ByPri Figueiredo, writer at
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Pri Figueiredo

If you're an Outlander fan, then you're most certainly in love with Jamie Fraser and his chivalrous ways — not to mention his fiery red-hair, piercing blue eyes and Scottish accent. A huge part of what makes Jamie such a catch is the way he treats his beloved Claire, going out of his way to protect and guard her from any and all evil, whilst being endearing and caring. Yes, we can all agree that Claire is one lucky lady but, since she went back through Craig Na Dun to 1948, she left Jamie and all his loving behind in 1746.

In the finale, Claire found out that Jamie hadn't died in the battle of Culloden as she'd expected, and she's determined to find her way back to his arms. However, Claire spent the last 20 years living with Frank and raising Brianna — her love child with Jamie — which leaves us to wonder what became of Jamie in that time. When Season 3 returns and Claire eventually reunites with her soulmate, she'll have some reckoning to do, and Jamie will have some pretty complicated stories to tell.

Could it be that he actually let Claire go and embraced a new romance? Scroll down and find out!

HUGE SPOILER ALERT: In case you haven't read Voyager yet, this article contains major spoilers about Jamie's life without Claire in the 1700s.

Jamie, The Faithful

All throughout the Outlander series, one thing stands out as the most obvious consensus: Jamie and Claire love each other deeply. No matter the danger or setback they face, they always seem to find their way back to each other. After sending Claire and his unborn child back through the stones, Jamie didn't expect to survive the battle of Culloden. He fought with his mind set on doing the right thing, regardless of it costing his life, but he ended up surviving it nonetheless.


What comes next is a series of twists and turns of destiny (which I'll not spoil here) but, for many years, Jamie simply can't find a reason to live without Claire. He struggles through it, and eventually devotes himself to his family, but Claire is always on his mind. If you've read Diana Gabaldon's Voyager, you know how hard it was to see Jamie broken and alone, while Claire began life anew with Frank. Don't get me wrong, she had it tough as well, but she succumbed first — just saying...

Jamie, The Needy

Where Jamie's character is concerned, the one thing that comes to mind is duty. He is a man who firmly believes in his father's hard-taught lessons about doing the right thing for everyone, especially for those he loves. In Claire, he found a partner who shared these ideals of rightness and honor and, in their love, Jamie found his purpose in life: to care and provide for her and their family. So, when he lost Claire and their child, he lost any sense of self-preservation and self-worth, because he also lost his purpose in life.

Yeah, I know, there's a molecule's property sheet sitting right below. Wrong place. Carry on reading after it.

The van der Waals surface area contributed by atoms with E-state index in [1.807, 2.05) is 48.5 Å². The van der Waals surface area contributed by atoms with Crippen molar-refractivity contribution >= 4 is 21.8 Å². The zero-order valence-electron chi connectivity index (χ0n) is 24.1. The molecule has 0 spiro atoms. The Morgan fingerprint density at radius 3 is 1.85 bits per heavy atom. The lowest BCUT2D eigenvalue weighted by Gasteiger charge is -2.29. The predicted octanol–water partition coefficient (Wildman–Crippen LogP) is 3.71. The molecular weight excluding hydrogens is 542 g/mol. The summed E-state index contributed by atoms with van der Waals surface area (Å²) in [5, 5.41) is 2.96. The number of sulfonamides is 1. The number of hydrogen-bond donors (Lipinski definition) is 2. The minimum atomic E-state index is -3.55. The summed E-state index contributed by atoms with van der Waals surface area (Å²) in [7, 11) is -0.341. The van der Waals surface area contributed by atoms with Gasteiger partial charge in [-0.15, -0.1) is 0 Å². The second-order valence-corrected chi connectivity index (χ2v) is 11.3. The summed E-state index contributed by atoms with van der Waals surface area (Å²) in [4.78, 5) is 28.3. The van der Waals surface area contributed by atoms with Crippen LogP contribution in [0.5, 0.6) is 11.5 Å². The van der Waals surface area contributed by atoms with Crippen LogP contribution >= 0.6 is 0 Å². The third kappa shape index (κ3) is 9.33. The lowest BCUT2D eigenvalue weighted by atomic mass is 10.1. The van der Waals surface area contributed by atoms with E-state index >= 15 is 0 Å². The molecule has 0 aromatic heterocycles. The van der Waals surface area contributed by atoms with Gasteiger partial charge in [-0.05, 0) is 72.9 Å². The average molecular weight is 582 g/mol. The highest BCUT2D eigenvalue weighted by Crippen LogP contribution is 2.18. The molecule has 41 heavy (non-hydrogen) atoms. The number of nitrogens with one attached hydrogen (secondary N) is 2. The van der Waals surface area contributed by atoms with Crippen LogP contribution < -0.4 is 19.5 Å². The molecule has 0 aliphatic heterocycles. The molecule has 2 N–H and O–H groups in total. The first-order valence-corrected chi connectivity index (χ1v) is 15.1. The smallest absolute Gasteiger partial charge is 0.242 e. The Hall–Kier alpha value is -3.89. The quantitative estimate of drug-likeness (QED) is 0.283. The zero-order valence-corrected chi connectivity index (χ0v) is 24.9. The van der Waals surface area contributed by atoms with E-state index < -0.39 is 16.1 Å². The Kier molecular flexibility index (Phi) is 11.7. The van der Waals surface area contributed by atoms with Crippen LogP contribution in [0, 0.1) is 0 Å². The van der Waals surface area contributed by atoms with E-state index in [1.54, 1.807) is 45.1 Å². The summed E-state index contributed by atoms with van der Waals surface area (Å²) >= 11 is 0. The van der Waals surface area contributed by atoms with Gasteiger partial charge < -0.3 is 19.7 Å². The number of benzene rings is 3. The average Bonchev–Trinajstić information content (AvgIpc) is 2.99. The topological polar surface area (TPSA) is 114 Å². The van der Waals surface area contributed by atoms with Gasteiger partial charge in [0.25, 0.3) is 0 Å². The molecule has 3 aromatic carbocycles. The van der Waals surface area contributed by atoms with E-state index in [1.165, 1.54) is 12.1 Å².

This mentally unstable Jamie is the one that finally gives in on one starry night in a cave. Reluctantly, Jamie takes Mary MacNab, Lallybroch's kitchen maid, to bed. This happens after spending the first few years post-Culloden living hidden from English soldiers, barely able to see his family every couple of months, and before he makes a decision that will change his life forever.

Jamie, The Help

Some more twists and turns later, and Jamie finds himself in England, working as a groom in the stables of Helwater, a property owned by Major Dunsany. The Major and his wife have two daughters, Geneva and Isobel, and, early on, the 17-year-old Geneva becomes infatuated with Jamie. She then makes him accompany her on her daily horse rides and, when she discovers she's to be married to a much older man, she decides she'll lose her virginity with Jamie.

On her defense, she does open up to Jamie and asks him to bed her but, when he obviously refuses, she blackmails him into a one-night-stand. They spend the night together — when Jamie shows her his loving skills — and, in the morning, Geneva comes to the conclusion that she's in love with him. Recently, Starz has cast Hannah James as Geneva Dunsany and Tanya Reynolds as her sister, Isobel.

Jamie, The Family Man

Twenty years is a long time, long enough for Jamie to totally accept that he'll never set eyes on his beloved Claire again, and that he'll never meet their child. As things begin to get back to normal, with the Crown offering pardons for those involved with Culloden who are still alive, Jamie is able to finally return home to Lallybroch.

While he might be a much calloused and changed man, his old love interest, Laoghaire, is still holding on to the hope of getting Jamie to herself. And she manages just that, when she marries Jamie with the help of his sister, Jenny. By then, Laoghaire has had two husbands, with two daughters from the second. Jamie dutifully takes on his role as a husband and a father to the girls, and finally begins to move on with his life — just as Claire travels back in time to find him.

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Part of what makes Diana Gabaldon's books and stories so enticing is the fact that her characters are made of flesh and bone, so to speak; they are as real as can be, and they face the most impossible decisions — much like we do in real life. Claire and Jamie's love story is one of ups and downs, of separation and loss and, most definitely, of forgiveness. To expect that both Claire and Jamie would spend 20 years apart — in different centuries, at that — and not get involved with other people, would be extremely naive. What matters is that, although he's met other people and carried on with his life somewhat, Jamie has ever only shared his heart and soul with Claire.

How would you react in Claire's place if you'd traveled 200 years back in time and found your husband had moved on? Would you forgive Jamie? Let us know in the comments!


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